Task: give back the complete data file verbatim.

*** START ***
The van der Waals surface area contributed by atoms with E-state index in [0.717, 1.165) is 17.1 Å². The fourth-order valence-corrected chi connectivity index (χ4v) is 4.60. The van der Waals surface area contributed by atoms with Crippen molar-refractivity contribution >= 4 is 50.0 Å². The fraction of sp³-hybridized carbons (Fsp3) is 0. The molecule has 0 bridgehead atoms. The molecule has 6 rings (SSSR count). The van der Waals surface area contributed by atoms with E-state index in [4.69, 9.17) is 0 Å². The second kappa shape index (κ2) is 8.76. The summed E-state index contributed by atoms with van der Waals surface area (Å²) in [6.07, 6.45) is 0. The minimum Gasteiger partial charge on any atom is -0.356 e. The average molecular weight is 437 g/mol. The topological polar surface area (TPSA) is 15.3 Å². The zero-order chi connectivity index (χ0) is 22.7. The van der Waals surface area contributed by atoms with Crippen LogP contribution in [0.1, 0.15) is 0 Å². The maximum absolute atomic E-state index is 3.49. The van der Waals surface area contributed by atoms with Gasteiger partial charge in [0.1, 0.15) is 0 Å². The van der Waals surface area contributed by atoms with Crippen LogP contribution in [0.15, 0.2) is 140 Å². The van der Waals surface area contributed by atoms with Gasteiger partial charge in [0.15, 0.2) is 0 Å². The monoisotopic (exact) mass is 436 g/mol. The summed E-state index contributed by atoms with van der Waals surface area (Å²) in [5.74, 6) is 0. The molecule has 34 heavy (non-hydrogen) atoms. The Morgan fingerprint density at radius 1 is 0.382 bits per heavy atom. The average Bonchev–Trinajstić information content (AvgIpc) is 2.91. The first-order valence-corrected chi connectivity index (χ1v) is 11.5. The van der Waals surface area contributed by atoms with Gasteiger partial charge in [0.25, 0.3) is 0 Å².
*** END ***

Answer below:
The van der Waals surface area contributed by atoms with E-state index in [0.717, 1.165) is 17.1 Å². The fourth-order valence-corrected chi connectivity index (χ4v) is 4.60. The van der Waals surface area contributed by atoms with Crippen molar-refractivity contribution >= 4 is 50.0 Å². The fraction of sp³-hybridized carbons (Fsp3) is 0. The molecule has 0 bridgehead atoms. The molecule has 6 rings (SSSR count). The van der Waals surface area contributed by atoms with E-state index in [4.69, 9.17) is 0 Å². The second kappa shape index (κ2) is 8.76. The summed E-state index contributed by atoms with van der Waals surface area (Å²) in [6.07, 6.45) is 0. The minimum Gasteiger partial charge on any atom is -0.356 e. The average molecular weight is 437 g/mol. The topological polar surface area (TPSA) is 15.3 Å². The zero-order chi connectivity index (χ0) is 22.7. The van der Waals surface area contributed by atoms with Crippen LogP contribution in [0.1, 0.15) is 0 Å². The maximum absolute atomic E-state index is 3.49. The van der Waals surface area contributed by atoms with Gasteiger partial charge in [0.1, 0.15) is 0 Å². The van der Waals surface area contributed by atoms with Crippen LogP contribution in [0.15, 0.2) is 140 Å². The van der Waals surface area contributed by atoms with Gasteiger partial charge in [0.15, 0.2) is 0 Å². The monoisotopic (exact) mass is 436 g/mol. The summed E-state index contributed by atoms with van der Waals surface area (Å²) in [5.74, 6) is 0. The molecule has 34 heavy (non-hydrogen) atoms. The Morgan fingerprint density at radius 1 is 0.382 bits per heavy atom. The average Bonchev–Trinajstić information content (AvgIpc) is 2.91. The first-order valence-corrected chi connectivity index (χ1v) is 11.5. The van der Waals surface area contributed by atoms with Gasteiger partial charge in [0.25, 0.3) is 0 Å².